Wednesday, April 29, 2015

Japan 2015 Day 12 - A Day to Discover Tokyo

It was a day for Tokyo and nothing like a good weather in the morning. We were all set to start it and it was south bound from Oak Hotel.
Interesting breakfast with rice, soup and fried eggs
One of the many economical food joints found in the city.
As we approaches the Imperial Palace we were greeted with colourful  flowering trees. It's cherry blossom in Tokyo.
We took a round at the periphery roads to see the surroundings of the palace.
At the statue outside the Imperial Palace. Kusunoki Masashige (楠木 正成, 1294 – July 4, 1336) was a 14th-century samurai who fought for Emperor Go-Daigo in his attempt to wrest rulership of Japan away from the Kamakura shogunate and is remembered as the ideal of samurai loyalty. His origin has not been validated and it was merely six years between the start of his military campaign in 1331 and his demise in 1336. He received the highest decoration from the Meiji government of Japan in 1880.
At the pedestrian road crossing of Ginza.
A tea break before proceeding with our rides.
Summons by the Police for illegal bike parking in the city is a common scene.
We have reached our very much desired destination a fish market called Tsukiji after nearly 9 km of roaming in the city of Tokyo.
The Tsukiji Market (築地市場), supervised by the Tokyo Metropolitan Central Wholesale Market(東京都中央卸売市場) of the Tokyo Metropolitan Bureau of Industrial and Labor Affairs, is the biggest wholesale fish and seafood market in the world and also one of the largest wholesale food markets of any kind.
The market is located in Tsukiji in central Tokyo, between the Sumida River and the upmarket Ginza shopping district. While the inner wholesale market has restricted access to visitors, the outer retail market, restaurants and associated restaurant supply stores remain a major tourist attraction for both domestic and overseas visitors.
There are plenty of sushi counters here, but to find the best ones, you need to wend your way to the restaurant area near the wholesale fruit and vegetable market, just inside the main gate off Shin-ohashi Street. To me the food is the same at any corners of this market.
Our brommies were simply parked together with other bicycles at this road side.
It's been said that no visit to Tsukiji is complete without a sushi breakfast. It was because of this sentence Jo queued for it.
Actually we gave up after a while of queuing and decided to forget about eating at the fish market but as we were leaving the place we saw more places offering food and found this one which do not need to wait too long and this was the shop we patronised.
Ryo Sushi one of the many shops serving good sushi. Let's try.
Our main man who served our meals on that day.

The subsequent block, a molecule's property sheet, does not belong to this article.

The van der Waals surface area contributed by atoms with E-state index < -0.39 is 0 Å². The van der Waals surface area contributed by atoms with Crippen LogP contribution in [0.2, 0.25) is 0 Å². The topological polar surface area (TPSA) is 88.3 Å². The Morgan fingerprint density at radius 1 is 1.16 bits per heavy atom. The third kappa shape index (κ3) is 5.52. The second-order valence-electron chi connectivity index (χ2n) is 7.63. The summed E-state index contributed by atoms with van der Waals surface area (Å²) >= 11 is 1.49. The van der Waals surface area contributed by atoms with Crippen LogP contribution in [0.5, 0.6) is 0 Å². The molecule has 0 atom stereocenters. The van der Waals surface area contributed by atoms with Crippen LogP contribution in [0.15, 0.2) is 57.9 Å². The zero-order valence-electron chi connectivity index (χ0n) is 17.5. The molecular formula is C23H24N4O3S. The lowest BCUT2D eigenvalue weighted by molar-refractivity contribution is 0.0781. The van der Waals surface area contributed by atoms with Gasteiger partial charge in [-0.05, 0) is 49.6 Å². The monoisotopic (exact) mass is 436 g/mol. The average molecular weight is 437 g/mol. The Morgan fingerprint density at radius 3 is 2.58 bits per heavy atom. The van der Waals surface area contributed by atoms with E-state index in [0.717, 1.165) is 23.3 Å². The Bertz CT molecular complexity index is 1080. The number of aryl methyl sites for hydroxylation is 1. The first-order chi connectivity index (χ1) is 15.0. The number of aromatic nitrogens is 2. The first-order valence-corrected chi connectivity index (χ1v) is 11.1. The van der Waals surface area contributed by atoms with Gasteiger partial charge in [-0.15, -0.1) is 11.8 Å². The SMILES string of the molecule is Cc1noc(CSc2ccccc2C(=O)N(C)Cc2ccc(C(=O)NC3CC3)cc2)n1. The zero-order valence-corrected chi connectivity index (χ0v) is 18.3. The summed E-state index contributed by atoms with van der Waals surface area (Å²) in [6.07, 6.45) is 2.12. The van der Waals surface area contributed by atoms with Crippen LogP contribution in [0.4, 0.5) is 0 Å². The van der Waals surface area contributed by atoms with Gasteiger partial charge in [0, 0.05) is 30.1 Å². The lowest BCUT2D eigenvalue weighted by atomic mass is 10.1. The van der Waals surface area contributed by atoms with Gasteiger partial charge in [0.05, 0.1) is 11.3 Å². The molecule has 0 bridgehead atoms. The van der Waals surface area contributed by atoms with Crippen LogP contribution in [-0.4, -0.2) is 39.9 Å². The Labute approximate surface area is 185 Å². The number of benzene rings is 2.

The sushi freshly prepared and served on the slim black marble slab at the eating counter.

Our shared Ryu Sushi for 2,500 yen.
Jo opted for this eel delicacy with glutinous rice.
There were more places for eating, these people were eating at the road pavement next to the road... and more as you walk down the street.
The"outer market" (jōgai-shijō) is a mixture of wholesale and retail shops that sell Japanese kitchen tools, restaurant supplies, groceries, and seafood, and many restaurants, especially sushi restaurants.
The Tsukiji fish market occupies valuable real estate close to the center of the city. Former Tokyo Governor Shintaro Ishihara repeatedly called for moving the market to Toyosu,Koto. The long-anticipated move to the new market will take place in November 2016, in preparation for the 2020 Tokyo Summer Olympics. The new location has been criticized for being heavily polluted and in need of cleanup. There are plans to retain a retail market, roughly a quarter of the current operation, in Tsukiji. The remaining area of the market will be redeveloped.
After the famous fish market I decided to pay a visit to Loro Tokyo.
I got myself a replace bag cover for my S bag.
The exploration continued at times using bridges of such nature which are bicycle friendly.
Akihabara gained the nickname Akihabara Electric Town (秋葉原電気街) shortly after World War II for being a major shopping center for household electronic goods and the post-war black market. 
Nowadays, Akihabara is considered by many to be an otaku cultural center and a shopping district for video games, anime, manga, and computer goods. Icons from popular anime and manga are displayed prominently on the shops in the area, and numerous maid cafés are found throughout the district.
Ameyoko (アメ横) is a busy market street along the Yamanote Line tracks between Okachimachi and Ueno Stations. The name "Ameyoko" is a short form for "Ameya Yokocho" (candy store alley), as candies were traditionally sold there. Alternatively, "Ame" also stands for "America", because a lot of American products used to be available there when the street was the site of a black market in the years following World War Two.
By now we were closing to our base at Ueno as the sun set and a drink or two would be lovely.
These delicious yakitori with some dashes of spicy pepper were heavenly good.
What a wonderful way to end the day's exploration at a busy street, sipping my beer and watching the people moving up and down.

1 comment:

Elaine said...

I am enjoying the post as I read..thanks for sharing such a wonderful day trip.